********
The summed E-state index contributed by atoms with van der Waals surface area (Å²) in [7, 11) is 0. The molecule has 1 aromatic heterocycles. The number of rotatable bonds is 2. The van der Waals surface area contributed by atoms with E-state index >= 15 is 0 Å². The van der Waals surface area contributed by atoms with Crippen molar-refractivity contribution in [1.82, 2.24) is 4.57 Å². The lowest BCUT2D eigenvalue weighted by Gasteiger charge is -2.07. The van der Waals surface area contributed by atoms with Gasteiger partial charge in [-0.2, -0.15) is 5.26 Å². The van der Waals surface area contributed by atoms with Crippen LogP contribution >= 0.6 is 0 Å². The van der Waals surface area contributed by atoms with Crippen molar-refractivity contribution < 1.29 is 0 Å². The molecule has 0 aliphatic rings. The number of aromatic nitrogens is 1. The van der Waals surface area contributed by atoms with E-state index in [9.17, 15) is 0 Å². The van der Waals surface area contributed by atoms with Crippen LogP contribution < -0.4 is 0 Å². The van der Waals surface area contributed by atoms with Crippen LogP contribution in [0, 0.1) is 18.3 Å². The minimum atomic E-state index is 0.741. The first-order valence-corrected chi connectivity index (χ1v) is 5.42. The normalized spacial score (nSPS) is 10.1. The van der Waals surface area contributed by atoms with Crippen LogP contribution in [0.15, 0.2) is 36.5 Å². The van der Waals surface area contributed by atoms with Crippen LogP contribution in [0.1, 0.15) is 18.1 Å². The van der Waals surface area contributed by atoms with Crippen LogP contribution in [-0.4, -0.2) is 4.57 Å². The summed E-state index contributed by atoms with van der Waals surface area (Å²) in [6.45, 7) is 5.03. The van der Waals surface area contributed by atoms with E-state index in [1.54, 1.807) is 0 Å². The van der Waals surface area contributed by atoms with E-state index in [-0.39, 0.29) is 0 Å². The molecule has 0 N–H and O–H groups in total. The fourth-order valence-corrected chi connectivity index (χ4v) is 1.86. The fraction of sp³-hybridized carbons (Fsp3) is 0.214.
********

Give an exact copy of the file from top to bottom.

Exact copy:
The summed E-state index contributed by atoms with van der Waals surface area (Å²) in [7, 11) is 0. The molecule has 1 aromatic heterocycles. The number of rotatable bonds is 2. The van der Waals surface area contributed by atoms with E-state index >= 15 is 0 Å². The van der Waals surface area contributed by atoms with Crippen molar-refractivity contribution in [1.82, 2.24) is 4.57 Å². The lowest BCUT2D eigenvalue weighted by Gasteiger charge is -2.07. The van der Waals surface area contributed by atoms with Gasteiger partial charge in [-0.2, -0.15) is 5.26 Å². The van der Waals surface area contributed by atoms with Crippen LogP contribution >= 0.6 is 0 Å². The van der Waals surface area contributed by atoms with Crippen molar-refractivity contribution < 1.29 is 0 Å². The molecule has 0 aliphatic rings. The number of aromatic nitrogens is 1. The van der Waals surface area contributed by atoms with E-state index in [9.17, 15) is 0 Å². The van der Waals surface area contributed by atoms with Crippen LogP contribution < -0.4 is 0 Å². The van der Waals surface area contributed by atoms with Crippen LogP contribution in [0, 0.1) is 18.3 Å². The minimum atomic E-state index is 0.741. The first-order valence-corrected chi connectivity index (χ1v) is 5.42. The normalized spacial score (nSPS) is 10.1. The van der Waals surface area contributed by atoms with Crippen LogP contribution in [0.15, 0.2) is 36.5 Å². The van der Waals surface area contributed by atoms with Crippen LogP contribution in [0.1, 0.15) is 18.1 Å². The van der Waals surface area contributed by atoms with Crippen LogP contribution in [-0.4, -0.2) is 4.57 Å². The summed E-state index contributed by atoms with van der Waals surface area (Å²) in [6.45, 7) is 5.03. The van der Waals surface area contributed by atoms with E-state index in [1.54, 1.807) is 0 Å². The van der Waals surface area contributed by atoms with E-state index in [-0.39, 0.29) is 0 Å². The molecule has 0 N–H and O–H groups in total. The fourth-order valence-corrected chi connectivity index (χ4v) is 1.86. The fraction of sp³-hybridized carbons (Fsp3) is 0.214.